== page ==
A former Deutsche Bank AG employee accusing the company of sex discrimination told a New York federal judge Friday to reject the bank's bid to nix her case before trial, while Deutsche separately urged the court not to award her judgment on her claim that she was fired in retaliation for filing suit.
Former Bryan Cave LLP transactional lawyer Harvey Newkirk pled not guilty Monday to charges of helping a client fraudulently obtain more than $8 million in bank financing to acquire Maxim magazine and trying to fraudulently obtain $34.5 million more.
Former Foundry Networks Inc. executive David Riley was sentenced on Monday to 6 1/2 years in prison for passing inside tips about the computer equipment company to a hedge fund analyst, but vowed to appeal in light of the Second Circuit’s decision in U.S. v. Newman.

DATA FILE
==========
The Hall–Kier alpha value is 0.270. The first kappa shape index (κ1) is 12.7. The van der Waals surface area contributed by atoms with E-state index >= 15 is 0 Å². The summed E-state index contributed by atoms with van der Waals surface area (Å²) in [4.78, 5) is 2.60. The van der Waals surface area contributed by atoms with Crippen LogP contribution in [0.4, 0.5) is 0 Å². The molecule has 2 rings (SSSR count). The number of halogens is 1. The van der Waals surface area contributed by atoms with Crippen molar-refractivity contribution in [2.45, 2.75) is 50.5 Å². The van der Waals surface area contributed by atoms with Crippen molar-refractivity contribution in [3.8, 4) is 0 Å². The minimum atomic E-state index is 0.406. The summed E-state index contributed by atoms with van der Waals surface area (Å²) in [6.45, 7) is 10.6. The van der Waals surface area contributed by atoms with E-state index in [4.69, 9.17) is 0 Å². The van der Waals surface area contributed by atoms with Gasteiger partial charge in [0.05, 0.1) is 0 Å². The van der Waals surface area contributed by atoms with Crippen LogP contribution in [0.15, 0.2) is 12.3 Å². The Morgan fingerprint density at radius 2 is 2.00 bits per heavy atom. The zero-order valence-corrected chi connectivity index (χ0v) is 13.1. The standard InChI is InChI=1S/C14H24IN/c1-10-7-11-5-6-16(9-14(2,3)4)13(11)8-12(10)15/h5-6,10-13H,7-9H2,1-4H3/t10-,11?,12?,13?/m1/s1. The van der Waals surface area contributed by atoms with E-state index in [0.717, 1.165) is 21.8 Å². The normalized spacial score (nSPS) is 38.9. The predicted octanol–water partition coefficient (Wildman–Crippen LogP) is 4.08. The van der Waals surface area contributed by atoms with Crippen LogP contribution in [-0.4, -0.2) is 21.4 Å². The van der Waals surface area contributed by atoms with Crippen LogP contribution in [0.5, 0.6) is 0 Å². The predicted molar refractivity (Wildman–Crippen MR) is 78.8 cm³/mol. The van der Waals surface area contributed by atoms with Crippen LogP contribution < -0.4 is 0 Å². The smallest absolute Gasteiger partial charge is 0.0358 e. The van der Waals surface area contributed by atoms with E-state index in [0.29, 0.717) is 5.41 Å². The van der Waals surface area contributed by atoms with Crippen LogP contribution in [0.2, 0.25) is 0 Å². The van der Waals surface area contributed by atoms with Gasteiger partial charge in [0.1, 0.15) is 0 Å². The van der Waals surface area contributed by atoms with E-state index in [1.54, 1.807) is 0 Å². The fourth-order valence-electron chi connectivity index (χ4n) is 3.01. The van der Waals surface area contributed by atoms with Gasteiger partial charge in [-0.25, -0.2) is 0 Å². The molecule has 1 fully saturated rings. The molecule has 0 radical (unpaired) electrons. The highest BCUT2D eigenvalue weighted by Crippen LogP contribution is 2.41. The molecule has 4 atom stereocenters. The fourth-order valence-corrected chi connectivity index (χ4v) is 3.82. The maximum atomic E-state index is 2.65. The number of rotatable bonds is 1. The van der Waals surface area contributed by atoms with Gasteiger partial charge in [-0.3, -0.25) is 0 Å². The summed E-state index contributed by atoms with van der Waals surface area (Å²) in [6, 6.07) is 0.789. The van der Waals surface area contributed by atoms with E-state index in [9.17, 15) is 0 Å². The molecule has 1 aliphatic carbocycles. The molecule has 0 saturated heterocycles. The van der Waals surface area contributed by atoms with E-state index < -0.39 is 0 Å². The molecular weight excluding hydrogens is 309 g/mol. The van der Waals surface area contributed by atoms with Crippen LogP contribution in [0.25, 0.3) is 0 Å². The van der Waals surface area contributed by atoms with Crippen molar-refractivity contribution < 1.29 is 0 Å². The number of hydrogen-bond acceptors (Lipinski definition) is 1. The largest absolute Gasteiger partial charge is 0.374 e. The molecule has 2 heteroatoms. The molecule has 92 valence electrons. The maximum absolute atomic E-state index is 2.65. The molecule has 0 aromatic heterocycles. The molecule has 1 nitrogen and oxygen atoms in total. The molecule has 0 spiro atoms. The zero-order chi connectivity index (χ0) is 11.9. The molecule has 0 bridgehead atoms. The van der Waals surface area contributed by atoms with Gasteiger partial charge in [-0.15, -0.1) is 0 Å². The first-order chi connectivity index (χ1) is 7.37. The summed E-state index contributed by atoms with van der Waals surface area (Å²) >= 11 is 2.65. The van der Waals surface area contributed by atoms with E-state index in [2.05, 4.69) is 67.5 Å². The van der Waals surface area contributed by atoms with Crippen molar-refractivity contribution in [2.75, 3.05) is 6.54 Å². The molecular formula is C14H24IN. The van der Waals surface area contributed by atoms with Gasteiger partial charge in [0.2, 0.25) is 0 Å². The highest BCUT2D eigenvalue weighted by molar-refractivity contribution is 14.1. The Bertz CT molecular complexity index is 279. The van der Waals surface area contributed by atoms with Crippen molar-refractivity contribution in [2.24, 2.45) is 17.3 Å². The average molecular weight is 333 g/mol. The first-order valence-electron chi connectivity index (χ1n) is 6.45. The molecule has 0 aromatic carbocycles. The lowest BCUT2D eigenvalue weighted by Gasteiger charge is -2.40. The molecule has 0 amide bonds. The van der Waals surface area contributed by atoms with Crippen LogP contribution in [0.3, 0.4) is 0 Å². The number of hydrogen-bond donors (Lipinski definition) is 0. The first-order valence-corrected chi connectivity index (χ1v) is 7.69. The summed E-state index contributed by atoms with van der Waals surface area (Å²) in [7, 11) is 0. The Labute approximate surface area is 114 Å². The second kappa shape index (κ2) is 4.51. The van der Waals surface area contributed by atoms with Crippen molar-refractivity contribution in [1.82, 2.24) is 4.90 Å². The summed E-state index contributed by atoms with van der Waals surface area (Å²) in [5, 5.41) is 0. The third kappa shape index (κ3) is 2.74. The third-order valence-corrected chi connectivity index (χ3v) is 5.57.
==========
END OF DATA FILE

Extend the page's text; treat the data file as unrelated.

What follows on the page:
An attorney who worked at an embattled firm that once drew attention for securing nearly $1 billion in settlements for World Trade Center first responders filed a sex-bias suit Friday in New York state court, claiming she was paid less than male co-workers and repeatedly passed over for partnership.
A former 7-Eleven franchisee was sentenced to 87 months in prison for employing and housing at least 50 workers living in the U.S. illegally, a result of one of the largest criminal alien employment investigations ever conducted by the government, the U.S. Department of Justice announced Monday.
ESPN Inc. accuses Verizon Services Corp. of breaching an agreement between the two over the media company’s new Custom TV service in a summons filed in New York state court Monday.
A New York judge has dismissed claims against the 2011 purchasers of Pittsburgh's tallest skyscraper for $250 million, ruling that the real estate investment firm seeking a finder's fee from the buyers had no causal connection to the building's successful sale.